Rated 4.3 out of 5 by 3
Rated 4 out of 5 by pookie May need to be installed upside down
I have an island kitchen stove. If this blower is installed at ground level to the outside of a house it has a ground clearance issue and may need to be installed upside down. I had to fabricate a hood on the exhaust outlet to make it weatherproof. The hood is made of stainless steel so now it looks and works great.
August 31, 2014
Rated 4 out of 5 by ThomasF Much quieter than hood with fan
Replaced a Broan hood vent with fan which was so noisy that you couldn't talk in the kitchen with it running. This is much quieter but even on the quietest setting it has enough air flow to easily remove the fumes. This did not have a large skirt for use with a tile roof, so I had to improvise and make a larger one to fit under and along side the tiles using roofing tape and sheet aluminum. It eventually worked out after much effort and has survived its first rain without a problem Would give it a higher rating if it had been made with the larger skirt needed for tile roofing.
May 1, 2012
Rated 5 out of 5 by BillD Great Solution To Odor Problem
This is the first time I have ever reviewed a product on line, but the Broan 336 1500 CFM Exterior Blower has worked out so well I feel I should do so as a public service. My wife and I cook Indian with some regularity. Our pop-up, downdraft island vent fan is completely useless at keeping up with the powerful odors. The entire house smells like the kitchen of an Indian restaurant literally for most of a week later. My wife, who grew up in an Indian family and whose mother cooked traditionally, doesn’t mind. I, who grew up a rural Methodist and whose mother couldn’t have distinguished between a curry and a sari, do mind. The design problem was a very large skylight over the island cook top whose presence precluded any form of normal range hood. Working with a local remodeling firm (Wilderness Construction, Ann Arbor, MI), they agreed to install the fan, create a standard sort of HVAC ducting arrangement from the fan down to the wall of the skylight, and do a transition from the round ducts to the square grill which serves as the pseudo “vent hood” in the side of the skylight. They insulated the ductwork from the freezing temperatures in the attic space; coupled with the back draft prevention in the fan itself, we get no cold air back into the kitchen. I really wasn’t sure whether this system would work, but after making a very fine curry last night, there is no residual odor for the breakfast o.j. At low speeds, you can’t hear the fan at all (unlike the downdraft fan, which sounds like an SST taking off), and at a little above medium, which was enough to vent the cooking, it was a quiet background hiss. Not objectionable at all. Despite its impressive size, when installed on the roof and painted, it looks very little different from the cluster of attic vents that are common on newish homes. Assuming it proves to be durable (no reason to think otherwise), this fan will be a surprisingly effective solution to an otherwise intractable kitchen problem. P.S. The sales guy for VentingDirect was knowledgeable and happy to help me think through how to accomplish this quite customized arrangement.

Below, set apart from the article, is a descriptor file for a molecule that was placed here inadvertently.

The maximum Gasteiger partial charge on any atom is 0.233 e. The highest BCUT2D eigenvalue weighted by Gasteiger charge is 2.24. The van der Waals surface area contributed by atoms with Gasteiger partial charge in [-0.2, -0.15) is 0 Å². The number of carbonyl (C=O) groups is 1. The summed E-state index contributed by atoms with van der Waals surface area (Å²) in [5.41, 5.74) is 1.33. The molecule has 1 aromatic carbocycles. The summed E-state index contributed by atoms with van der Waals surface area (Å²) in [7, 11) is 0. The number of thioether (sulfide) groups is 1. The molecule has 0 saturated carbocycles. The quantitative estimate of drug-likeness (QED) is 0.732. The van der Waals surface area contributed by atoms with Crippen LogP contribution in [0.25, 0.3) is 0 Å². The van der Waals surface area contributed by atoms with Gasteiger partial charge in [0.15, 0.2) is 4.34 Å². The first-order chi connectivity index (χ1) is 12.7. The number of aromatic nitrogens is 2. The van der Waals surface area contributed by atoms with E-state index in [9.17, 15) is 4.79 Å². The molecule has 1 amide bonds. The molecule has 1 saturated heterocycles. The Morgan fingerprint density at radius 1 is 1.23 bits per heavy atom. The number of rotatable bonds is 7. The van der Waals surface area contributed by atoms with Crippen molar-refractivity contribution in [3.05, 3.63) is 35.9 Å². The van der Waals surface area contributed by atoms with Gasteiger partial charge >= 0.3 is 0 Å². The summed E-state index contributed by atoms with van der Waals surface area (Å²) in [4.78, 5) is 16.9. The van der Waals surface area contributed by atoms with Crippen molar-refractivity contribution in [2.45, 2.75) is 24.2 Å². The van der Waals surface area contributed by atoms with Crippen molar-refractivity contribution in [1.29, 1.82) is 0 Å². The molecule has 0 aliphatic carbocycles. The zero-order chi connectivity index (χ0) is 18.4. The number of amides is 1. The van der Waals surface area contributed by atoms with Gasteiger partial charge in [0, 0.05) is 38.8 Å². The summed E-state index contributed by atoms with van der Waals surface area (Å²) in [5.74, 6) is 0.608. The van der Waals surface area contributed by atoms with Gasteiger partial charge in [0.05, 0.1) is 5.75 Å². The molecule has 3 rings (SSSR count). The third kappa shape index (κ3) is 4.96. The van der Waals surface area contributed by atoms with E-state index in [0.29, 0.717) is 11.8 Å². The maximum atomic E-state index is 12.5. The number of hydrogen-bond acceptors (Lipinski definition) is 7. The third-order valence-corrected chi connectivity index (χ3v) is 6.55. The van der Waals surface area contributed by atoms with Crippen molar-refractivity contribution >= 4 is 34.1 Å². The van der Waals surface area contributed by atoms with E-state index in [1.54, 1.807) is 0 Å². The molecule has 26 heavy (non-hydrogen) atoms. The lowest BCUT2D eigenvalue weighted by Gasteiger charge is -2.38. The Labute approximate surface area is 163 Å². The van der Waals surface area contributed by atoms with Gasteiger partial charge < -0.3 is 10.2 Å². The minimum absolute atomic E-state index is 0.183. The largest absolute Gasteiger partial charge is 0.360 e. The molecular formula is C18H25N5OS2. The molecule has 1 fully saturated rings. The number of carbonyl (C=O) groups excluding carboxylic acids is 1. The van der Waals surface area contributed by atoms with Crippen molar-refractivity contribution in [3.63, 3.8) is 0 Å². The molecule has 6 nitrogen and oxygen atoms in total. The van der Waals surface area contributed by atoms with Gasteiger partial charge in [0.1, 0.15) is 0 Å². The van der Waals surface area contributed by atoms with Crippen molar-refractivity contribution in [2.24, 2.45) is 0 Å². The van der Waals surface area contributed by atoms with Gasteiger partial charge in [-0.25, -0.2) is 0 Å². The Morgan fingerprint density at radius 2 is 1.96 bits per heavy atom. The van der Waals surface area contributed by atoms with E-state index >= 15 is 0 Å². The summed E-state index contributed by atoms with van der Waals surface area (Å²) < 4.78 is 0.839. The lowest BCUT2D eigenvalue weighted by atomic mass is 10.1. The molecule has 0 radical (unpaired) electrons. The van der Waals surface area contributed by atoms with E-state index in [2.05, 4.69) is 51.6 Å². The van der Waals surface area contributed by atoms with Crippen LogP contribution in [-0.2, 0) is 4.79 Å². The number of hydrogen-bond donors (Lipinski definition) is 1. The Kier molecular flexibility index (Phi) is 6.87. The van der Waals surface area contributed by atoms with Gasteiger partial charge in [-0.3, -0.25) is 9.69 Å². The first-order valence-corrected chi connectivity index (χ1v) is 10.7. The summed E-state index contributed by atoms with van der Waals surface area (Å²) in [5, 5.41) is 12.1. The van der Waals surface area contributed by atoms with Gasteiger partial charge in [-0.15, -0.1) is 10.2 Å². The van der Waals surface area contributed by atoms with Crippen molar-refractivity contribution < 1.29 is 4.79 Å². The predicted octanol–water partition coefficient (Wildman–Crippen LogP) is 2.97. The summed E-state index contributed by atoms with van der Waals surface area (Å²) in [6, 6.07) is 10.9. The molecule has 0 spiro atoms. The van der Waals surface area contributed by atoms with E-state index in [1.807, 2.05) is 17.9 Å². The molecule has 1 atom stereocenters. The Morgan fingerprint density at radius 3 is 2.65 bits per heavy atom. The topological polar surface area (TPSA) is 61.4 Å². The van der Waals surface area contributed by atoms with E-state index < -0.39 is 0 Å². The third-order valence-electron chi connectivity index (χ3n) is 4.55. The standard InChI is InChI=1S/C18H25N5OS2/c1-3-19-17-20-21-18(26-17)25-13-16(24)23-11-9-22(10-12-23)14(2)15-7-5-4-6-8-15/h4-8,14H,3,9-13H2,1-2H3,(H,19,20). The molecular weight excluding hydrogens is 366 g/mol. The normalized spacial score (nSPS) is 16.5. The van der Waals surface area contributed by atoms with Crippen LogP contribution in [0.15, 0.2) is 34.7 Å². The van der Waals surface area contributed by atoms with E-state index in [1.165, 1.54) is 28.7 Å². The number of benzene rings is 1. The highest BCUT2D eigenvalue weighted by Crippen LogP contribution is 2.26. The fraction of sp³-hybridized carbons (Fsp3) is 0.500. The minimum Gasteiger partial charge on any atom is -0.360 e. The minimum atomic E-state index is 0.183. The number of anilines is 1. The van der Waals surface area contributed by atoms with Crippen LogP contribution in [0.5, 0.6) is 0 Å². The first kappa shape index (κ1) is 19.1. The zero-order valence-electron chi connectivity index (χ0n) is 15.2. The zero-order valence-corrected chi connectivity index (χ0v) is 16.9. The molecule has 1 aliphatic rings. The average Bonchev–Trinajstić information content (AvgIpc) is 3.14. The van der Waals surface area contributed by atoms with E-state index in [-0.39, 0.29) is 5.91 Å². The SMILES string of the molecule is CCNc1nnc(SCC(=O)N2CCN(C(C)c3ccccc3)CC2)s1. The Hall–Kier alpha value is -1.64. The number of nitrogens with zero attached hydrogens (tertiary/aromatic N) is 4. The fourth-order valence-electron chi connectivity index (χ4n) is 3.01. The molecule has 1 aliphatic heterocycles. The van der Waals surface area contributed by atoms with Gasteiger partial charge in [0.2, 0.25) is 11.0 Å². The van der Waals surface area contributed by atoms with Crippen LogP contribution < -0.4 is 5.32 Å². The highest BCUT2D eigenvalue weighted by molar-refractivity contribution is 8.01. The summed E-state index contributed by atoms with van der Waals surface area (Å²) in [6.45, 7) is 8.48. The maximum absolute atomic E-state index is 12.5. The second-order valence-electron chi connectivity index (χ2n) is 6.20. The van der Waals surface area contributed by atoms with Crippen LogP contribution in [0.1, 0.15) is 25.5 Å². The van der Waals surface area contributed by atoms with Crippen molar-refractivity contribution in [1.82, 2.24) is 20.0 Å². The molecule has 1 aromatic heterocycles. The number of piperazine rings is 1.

January 9, 2011